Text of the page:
A proposed plea deal that would have allowed an accused killer to retain custody of his 4-year-old son was withdrawn Tuesday after the family of the victim protested.
“We went to court prepared to ask the judge not to accept it and the prosecutor did it himself,” Shelly Rush told The Huffington Post.
Travis Funke, 34, was expected to enter a plea Tuesday to voluntary manslaughter in the death of Rush’s sister, Kelly Armstrong, 28. But the state abruptly withdrew the plea agreement during a hearing before Howard County Superior Court Judge Brant Parry.
Armstrong disappeared in August 2011. She and Funke lived together with their baby in Kokomo, about 50 miles north of Indianapolis. Funke was arrested on Sept. 28, 2011, on an unrelated warrant, but when authorities interviewed Funke about Armstrong Jan. 6, Funke allegedly told investigators he killed Armstrong around July 1, 2011.
Howard County Prosecutor Mark McCann has denied multiple requests for comment from The Huffington Post since the start of the case. According to Rush, McCann had no choice but to withdraw the plea agreement.
“For some reason, the police and prosecutor’s office and the family are unable to communicate,” McCann said during the hearing, according to the Kokomo Tribune. “Because of this, it’s in the best interest of the state to take this to trial.”
The family has claimed that they did not know about the plea deal, which said the state would assist Funke is getting custody of his son upon his release from prison. “[McAnn's] a liar,” Rush said. “He claims he does not understand why my family was against the plea. He should know why. He never told my father or me what was going on. When he did finally talk to my mom he said nothing about child custody being part of the plea agreement.”
Rush said that while her family was surprised by the latest development in the case, Funke, who could have been free in 17 and a half years, appeared dumbfounded by the news.
“He walked in cocky and walked out with his head down,” she said.
According to the case affidavit, Funke said he blacked out during an argument with Armstrong and when he awoke she was dead. He allegedly said he placed her in a trash tote, which was supposedly picked up later that same day. Authorities spent several days searching the Wabash Valley Landfill in Wabash but were unable to locate Armstrong’s remains.
Armstrong’s family has said they do not believe Funke’s version of the events and suspect she was disposed of elsewhere.
In February, Howard County prosecutor Mark McCann charged Funke with voluntary manslaughter.
As part of the proposed plea arrangement, prosecutors had offered to drop two lesser felony charges pending against Funke. The son he and Armstrong had together, who now has cancer, was also listed as an incentive.
“The state of Indiana would agree to cooperate with DFC in an attempt to have the defendant’s child placed with the defendant’s family,” the plea agreement recommends.
Armstrong’s family considered the proposed plea agreement a slap in the face, especially considering family members are trying to get custody of the boy.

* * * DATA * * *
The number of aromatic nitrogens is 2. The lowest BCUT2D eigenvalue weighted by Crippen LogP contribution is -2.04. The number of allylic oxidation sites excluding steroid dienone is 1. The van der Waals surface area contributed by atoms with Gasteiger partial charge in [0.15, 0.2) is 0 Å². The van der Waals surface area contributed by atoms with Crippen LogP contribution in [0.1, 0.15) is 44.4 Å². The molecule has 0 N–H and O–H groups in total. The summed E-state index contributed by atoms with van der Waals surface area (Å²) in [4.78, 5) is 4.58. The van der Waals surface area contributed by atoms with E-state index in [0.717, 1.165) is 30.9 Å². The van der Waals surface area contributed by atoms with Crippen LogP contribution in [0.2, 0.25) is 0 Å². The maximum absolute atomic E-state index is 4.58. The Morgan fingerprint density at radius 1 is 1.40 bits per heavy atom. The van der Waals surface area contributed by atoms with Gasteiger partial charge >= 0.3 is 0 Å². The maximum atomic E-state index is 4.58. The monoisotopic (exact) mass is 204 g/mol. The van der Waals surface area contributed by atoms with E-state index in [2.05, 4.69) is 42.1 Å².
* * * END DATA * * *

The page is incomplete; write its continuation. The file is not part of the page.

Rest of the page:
“I have filed disciplinary papers against McCann,” Armstrong’s father, David Armstrong, told HuffPost. “He actually perjured himself on the court record because he said he had been in contact with all the victims’ representatives and would not have filed the plea agreement papers if he had not been. That’s bullshit.”
Even though the plea agreement was taken off the table, Armstrong said he wants McCann off the case. “I don’t think he will prosecute it to his full ability because he has not shown that kind of effort so far,” the grieving father said.
Armstrong and Rush have long been critical of the investigation.
According to Armstrong, authorities did nothing when they went to his daughter’s trailer and found blood inside the day after she was reported missing. He said they took no action Oct. 7, 2011, when Funke’s cellmate supposedly told police that Funke admitted killing Armstrong and was “concerned about evidence that could still be in their trailer,” according to the affidavit.
On Nov. 2, 2011, after Kokomo Police Department investigators interviewed another individual who allegedly said Funke admitted he killed Armstrong, police secured a search warrant for the trailer, the affidavit said.
It says detectives found what they believe is the murder weapon — a green-handled hammer. Investigators also located “two large dark stains on the carpet in the south bedroom and two large dark stains on the carpet in the living room.” The stains were collected and tested; police later revealed the stains were a 99.9 percent match for Armstrong’s blood.
Funke’s trial was set for Aug. 21, however his defense team indicated it will request a continuance.
While law enforcement stopped actively searching for Kelly Armstrong, her family continues to hold community searches. People interested in helping search or in donating funds can do so at Operationfindkelly.yolasite.com. The family alsomaintains a Facebook page devoted to the case.
“This is not going away until we bring Kelly home,” David Armstrong said. “Somebody is going to give us the answers we are looking for.”
Armstrong’s father said the proposed plea deal fell apart amid growing media reports, singling out the Huffington Post for being the first national news site report on the issue.
“I think it was a combination of those things,” Armstrong said, referring to the media attention and the families protests.
Armstrong’s cousin, Charity Grable, agreed. “Thanks for making this possible … My family deeply thanks you for your help.”